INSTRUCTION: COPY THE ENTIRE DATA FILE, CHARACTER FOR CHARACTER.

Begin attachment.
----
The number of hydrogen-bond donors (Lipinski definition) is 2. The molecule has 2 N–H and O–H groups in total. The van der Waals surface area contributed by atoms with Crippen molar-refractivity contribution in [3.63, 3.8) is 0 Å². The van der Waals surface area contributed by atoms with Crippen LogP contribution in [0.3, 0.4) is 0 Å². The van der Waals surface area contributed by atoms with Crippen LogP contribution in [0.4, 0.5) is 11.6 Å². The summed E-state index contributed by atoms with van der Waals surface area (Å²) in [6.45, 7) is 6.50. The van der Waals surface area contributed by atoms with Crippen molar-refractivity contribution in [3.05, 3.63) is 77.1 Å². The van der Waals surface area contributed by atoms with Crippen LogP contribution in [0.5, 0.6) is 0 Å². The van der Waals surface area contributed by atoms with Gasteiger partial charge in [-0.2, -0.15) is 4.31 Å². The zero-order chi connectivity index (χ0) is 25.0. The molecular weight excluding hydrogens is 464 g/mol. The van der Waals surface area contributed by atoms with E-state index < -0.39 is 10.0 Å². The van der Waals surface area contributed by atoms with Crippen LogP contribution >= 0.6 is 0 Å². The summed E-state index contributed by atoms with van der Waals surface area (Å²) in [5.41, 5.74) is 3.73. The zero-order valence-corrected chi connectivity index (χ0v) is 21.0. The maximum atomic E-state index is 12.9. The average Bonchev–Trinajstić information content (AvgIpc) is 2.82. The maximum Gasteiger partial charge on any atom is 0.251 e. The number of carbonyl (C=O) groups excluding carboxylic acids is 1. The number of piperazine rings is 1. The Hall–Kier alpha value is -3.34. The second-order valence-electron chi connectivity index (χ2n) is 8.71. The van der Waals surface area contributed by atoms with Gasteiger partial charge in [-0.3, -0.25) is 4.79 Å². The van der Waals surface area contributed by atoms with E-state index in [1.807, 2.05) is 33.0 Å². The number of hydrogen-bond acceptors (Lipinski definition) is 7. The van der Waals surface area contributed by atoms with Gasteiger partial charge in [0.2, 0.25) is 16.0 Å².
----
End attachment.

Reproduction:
The number of hydrogen-bond donors (Lipinski definition) is 2. The molecule has 2 N–H and O–H groups in total. The van der Waals surface area contributed by atoms with Crippen molar-refractivity contribution in [3.63, 3.8) is 0 Å². The van der Waals surface area contributed by atoms with Crippen LogP contribution in [0.3, 0.4) is 0 Å². The van der Waals surface area contributed by atoms with Crippen LogP contribution in [0.4, 0.5) is 11.6 Å². The summed E-state index contributed by atoms with van der Waals surface area (Å²) in [6.45, 7) is 6.50. The van der Waals surface area contributed by atoms with Crippen molar-refractivity contribution in [3.05, 3.63) is 77.1 Å². The van der Waals surface area contributed by atoms with Crippen LogP contribution in [0.5, 0.6) is 0 Å². The van der Waals surface area contributed by atoms with Gasteiger partial charge in [-0.2, -0.15) is 4.31 Å². The zero-order chi connectivity index (χ0) is 25.0. The molecular weight excluding hydrogens is 464 g/mol. The van der Waals surface area contributed by atoms with E-state index < -0.39 is 10.0 Å². The van der Waals surface area contributed by atoms with Crippen LogP contribution >= 0.6 is 0 Å². The summed E-state index contributed by atoms with van der Waals surface area (Å²) in [5.41, 5.74) is 3.73. The zero-order valence-corrected chi connectivity index (χ0v) is 21.0. The maximum atomic E-state index is 12.9. The average Bonchev–Trinajstić information content (AvgIpc) is 2.82. The maximum Gasteiger partial charge on any atom is 0.251 e. The number of carbonyl (C=O) groups excluding carboxylic acids is 1. The number of piperazine rings is 1. The Hall–Kier alpha value is -3.34. The second-order valence-electron chi connectivity index (χ2n) is 8.71. The van der Waals surface area contributed by atoms with Gasteiger partial charge in [-0.3, -0.25) is 4.79 Å². The van der Waals surface area contributed by atoms with E-state index in [1.807, 2.05) is 33.0 Å². The number of hydrogen-bond acceptors (Lipinski definition) is 7. The van der Waals surface area contributed by atoms with Gasteiger partial charge in [0.2, 0.25) is 16.0 Å².